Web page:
Missed Connections

WordPress is promoting an “easier posting experience” on this “Add New Post” page now.

That’s a lie.   It’s no easier, really.   You still have to do the hard work of writing well and then you have to push the publish button.

It’s not any easier, but it is significantly streamlined, with many fewer visible options.

For most people, though, WP knows that simpler, even in appearance, means easier.   If fewer bits distract you, it’s easier to focus.   Take away the options and the apparent complexity goes down, even if it takes basically the same keystrokes to do the work.

The removal of clutter, people sense, makes their life easier.

The removal of clutter, though, to me, means missed opportunities.  Creativity is impossible without clutter, because creativity is always making connections, seeing things in new ways, learning and growing in ways that you didn’t plan or expect.

Use a printed thesaurus, some professors say, because just being forced to thumb through pages of words opens you up to the divine surprise of serendipity.   How can anything pop out at you if it is hidden from you in the first place?

In an information economy, attention is the ultimate currency.  There is no way we can pay attention to the whole world, so we have to be selective.

For me, that means levels of attention.  I take the 50,000 foot view of the Kardashians, for example; all I need to know about them is in the tabloid headlines I glance at in checkout lines. In other areas, though, I use macro focus, looking for what I value.

Connections are what I look for.  I am interested in how things connect, how they form patterns, how they illuminate each other.  We live in a connected world, and those nodal points always bring insight.   I like to believe that reading my work you have been offered amusing and surprising connections that gave a bit of insight.

For people who find the new WordPress posting experience easier, though, this notion that clutter brings insight because it exposes possibilities and connections is not on their radar screen.   Simple means separated for them, with everything that they don’t need to understand hidden away where it will never, ever bother them.

Danger lies in every connection.   Once we understand that one choice we make is related to many others, we understand that our choices have deeper and more widespread implications than we want them to have.

A guru and his followers passed a bait shop, Joseph Campbell tells us, and were saddened by the plight of the captive fish in the window tanks.  They bought all of them and took them to the beach to release them, giving them freedom and happiness.   As they poured the buckets into the sea, the pelicans caught the scent, swooping down to fill their beaks and their bellies with delicious fish.  The followers started attacking the Pelicans, who just wanted lunch.

Every choice is connected to other choices.   To help us make the choices marketers want is to make, though, they make sure those connections are hidden, so that the choices we make appear simple and easy.

One of the hardest things I have to do is watch people making choices that they see as easy & simple and that I see as disconnected and missing the priorities.

For example, I remember the days when all liberals asked was we keep our queerness hidden.  “I don’t care what you do in the bedroom,” they would magnanimously say, “but you don’t need to expose it to the children.”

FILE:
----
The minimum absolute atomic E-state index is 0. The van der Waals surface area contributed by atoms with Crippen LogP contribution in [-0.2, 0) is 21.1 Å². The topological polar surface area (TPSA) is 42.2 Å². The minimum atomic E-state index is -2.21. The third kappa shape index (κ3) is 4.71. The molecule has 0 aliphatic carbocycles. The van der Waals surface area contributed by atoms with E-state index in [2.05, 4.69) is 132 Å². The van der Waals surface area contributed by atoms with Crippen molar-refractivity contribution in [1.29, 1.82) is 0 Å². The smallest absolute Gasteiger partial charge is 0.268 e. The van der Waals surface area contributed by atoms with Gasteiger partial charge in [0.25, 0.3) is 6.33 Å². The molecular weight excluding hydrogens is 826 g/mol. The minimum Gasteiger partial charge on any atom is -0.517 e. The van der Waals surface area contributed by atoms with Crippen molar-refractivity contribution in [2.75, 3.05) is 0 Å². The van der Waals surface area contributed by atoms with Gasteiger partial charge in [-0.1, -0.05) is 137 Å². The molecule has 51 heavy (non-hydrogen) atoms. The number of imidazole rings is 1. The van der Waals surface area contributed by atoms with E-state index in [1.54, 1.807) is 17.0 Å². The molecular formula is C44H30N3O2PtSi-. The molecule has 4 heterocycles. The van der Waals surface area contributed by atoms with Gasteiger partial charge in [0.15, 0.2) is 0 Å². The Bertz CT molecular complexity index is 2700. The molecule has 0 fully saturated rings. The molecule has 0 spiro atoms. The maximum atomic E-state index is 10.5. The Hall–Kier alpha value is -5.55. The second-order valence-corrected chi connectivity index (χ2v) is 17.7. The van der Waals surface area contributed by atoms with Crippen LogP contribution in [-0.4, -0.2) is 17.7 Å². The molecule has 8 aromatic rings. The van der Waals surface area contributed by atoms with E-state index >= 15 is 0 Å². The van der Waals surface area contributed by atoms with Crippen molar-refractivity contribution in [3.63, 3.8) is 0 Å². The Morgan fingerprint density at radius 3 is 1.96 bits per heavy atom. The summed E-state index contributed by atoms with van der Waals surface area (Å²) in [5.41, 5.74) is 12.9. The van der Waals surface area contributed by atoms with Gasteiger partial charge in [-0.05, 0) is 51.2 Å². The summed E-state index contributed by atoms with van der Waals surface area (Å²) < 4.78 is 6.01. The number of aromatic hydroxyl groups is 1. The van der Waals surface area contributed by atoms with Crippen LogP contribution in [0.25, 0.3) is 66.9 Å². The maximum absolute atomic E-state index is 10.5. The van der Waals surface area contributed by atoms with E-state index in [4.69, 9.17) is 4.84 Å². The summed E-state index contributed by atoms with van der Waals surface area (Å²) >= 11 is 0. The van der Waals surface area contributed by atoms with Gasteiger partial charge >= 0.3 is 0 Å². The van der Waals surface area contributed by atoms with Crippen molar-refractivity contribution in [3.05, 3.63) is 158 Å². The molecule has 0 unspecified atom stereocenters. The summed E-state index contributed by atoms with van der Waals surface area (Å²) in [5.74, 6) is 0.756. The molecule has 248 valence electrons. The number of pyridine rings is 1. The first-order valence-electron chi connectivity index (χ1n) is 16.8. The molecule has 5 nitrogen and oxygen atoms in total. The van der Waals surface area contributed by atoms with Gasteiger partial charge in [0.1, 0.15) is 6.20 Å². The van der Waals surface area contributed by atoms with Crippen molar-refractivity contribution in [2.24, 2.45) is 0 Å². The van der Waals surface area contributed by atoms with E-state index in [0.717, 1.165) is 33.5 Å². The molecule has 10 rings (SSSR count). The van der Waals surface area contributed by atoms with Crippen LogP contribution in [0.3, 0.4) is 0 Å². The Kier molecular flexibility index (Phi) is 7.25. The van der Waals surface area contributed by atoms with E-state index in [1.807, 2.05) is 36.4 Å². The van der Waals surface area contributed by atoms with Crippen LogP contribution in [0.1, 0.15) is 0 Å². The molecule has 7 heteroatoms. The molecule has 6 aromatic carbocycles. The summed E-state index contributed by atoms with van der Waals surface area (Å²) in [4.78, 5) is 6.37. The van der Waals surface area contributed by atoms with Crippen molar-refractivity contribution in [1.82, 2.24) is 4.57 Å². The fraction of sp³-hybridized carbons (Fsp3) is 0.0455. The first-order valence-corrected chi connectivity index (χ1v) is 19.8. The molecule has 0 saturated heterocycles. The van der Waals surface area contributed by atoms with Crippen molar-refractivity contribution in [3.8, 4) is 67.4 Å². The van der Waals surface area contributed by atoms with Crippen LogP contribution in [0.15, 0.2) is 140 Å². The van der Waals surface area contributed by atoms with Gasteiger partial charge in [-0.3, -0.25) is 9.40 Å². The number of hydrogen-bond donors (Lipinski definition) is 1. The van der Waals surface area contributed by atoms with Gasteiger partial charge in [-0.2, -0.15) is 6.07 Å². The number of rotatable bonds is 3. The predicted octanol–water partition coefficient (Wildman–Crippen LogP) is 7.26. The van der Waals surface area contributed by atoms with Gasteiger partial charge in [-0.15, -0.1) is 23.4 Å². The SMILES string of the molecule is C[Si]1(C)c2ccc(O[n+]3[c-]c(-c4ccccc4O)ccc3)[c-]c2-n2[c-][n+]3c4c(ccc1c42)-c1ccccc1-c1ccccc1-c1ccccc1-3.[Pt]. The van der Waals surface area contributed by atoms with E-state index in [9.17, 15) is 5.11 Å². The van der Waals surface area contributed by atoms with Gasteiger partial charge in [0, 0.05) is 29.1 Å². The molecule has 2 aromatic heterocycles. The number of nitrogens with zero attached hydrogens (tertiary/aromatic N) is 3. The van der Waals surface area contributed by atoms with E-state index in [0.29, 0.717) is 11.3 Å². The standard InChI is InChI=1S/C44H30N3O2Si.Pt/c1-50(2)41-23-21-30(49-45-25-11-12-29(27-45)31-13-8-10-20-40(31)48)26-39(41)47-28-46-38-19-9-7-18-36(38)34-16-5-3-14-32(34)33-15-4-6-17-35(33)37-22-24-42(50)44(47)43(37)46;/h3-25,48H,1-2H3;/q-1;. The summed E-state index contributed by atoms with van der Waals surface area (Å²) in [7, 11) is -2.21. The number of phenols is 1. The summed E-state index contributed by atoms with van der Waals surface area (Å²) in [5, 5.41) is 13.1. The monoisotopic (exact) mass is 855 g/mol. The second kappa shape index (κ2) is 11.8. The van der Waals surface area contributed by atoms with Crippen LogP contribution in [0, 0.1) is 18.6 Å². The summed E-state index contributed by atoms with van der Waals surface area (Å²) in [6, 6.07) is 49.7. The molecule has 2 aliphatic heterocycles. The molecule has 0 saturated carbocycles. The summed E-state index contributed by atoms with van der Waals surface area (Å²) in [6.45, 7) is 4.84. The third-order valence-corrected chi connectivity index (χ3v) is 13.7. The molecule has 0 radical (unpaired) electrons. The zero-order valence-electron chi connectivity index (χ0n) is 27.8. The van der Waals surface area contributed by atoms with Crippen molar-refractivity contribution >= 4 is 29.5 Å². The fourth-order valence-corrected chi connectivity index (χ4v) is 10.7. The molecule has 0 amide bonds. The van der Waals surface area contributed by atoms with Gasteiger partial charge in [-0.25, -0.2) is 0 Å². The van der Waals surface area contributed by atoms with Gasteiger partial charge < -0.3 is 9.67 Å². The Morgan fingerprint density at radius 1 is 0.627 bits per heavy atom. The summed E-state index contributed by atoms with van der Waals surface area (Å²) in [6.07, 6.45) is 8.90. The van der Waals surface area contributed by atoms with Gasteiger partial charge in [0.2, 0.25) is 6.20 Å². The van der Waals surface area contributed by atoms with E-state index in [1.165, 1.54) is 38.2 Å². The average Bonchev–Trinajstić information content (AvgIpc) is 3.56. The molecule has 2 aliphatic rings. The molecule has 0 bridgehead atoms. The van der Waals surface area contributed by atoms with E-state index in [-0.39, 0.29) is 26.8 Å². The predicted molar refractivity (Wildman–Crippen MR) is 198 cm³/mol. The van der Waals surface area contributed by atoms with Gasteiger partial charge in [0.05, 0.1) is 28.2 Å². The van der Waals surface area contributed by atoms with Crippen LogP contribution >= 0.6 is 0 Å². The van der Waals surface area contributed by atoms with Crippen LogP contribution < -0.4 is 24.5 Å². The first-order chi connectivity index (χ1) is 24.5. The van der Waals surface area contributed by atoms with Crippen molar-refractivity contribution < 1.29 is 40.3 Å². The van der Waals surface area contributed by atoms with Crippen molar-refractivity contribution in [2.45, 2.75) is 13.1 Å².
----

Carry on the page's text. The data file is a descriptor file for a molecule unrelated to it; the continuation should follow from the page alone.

That was an easy choice for them to ask, because they didn’t have to pay the price of having their nature stuffed into the closet, of being stuck in there with a bear who kept you well policed.

Simple choices most often fob off the cost onto someone else.

In my family, my work was seen as free, because I was expected to be selfless.   This allowed people to not be forced to see the connections, the ripples, the ramifications, the costs of their nice and simple, easy choices.

I was left cleaning up the mess, being at the end of the whip, getting cracked.  I had to make sense of and do the work to get things to work.

Clutter is messy, yes.  But messy — and connected — are the nature of life.  It may feel “easier” to do clean mental separations, offloading the results of choices to others and letting us not have to do the work of seeing, understanding and being accountable for our own choices, but it renounces responsibility.

Being thrown into the darkness because it is easier for others to avoid the connections of their own choices is very, very hard, even if you know that those others do care for you and and are just overloaded with the complexity they have to negotiate everyday, the consuming no-win options in their everyday life.

They miss the connections and feel guilty, then that angst leading them to miss more connections, all the while making life more limited for those who depend on them to do what they promised to do.

The easy choice is almost never the choice that leads to growth and healing.  The easy choice is often the choice that keeps us in a spin, raising the emotional fever to keep us reactionary and manipulated rather than consciously responsive, finding a new way that pulls us out of the spiral.

It may seem easier to erase the clutter and miss the connections, but success takes intelligent ignorance; if we don’t know what we are choosing to not pay attention to, we lose the power to become better by seeing connections in what was once clutter.

When simplicity emerges from clutter as patterns reveal themselves to us, we become better.   When simplicity is imposed by throwing out what we don’t understand, we become more disconnected.

Simpler is not the same as easier, even if simplicity and order does have its own value.

Things really get easier when we understand them better, when we understand how they connect, not when we fight to ignore the connections.

Or, at least, that is my experience.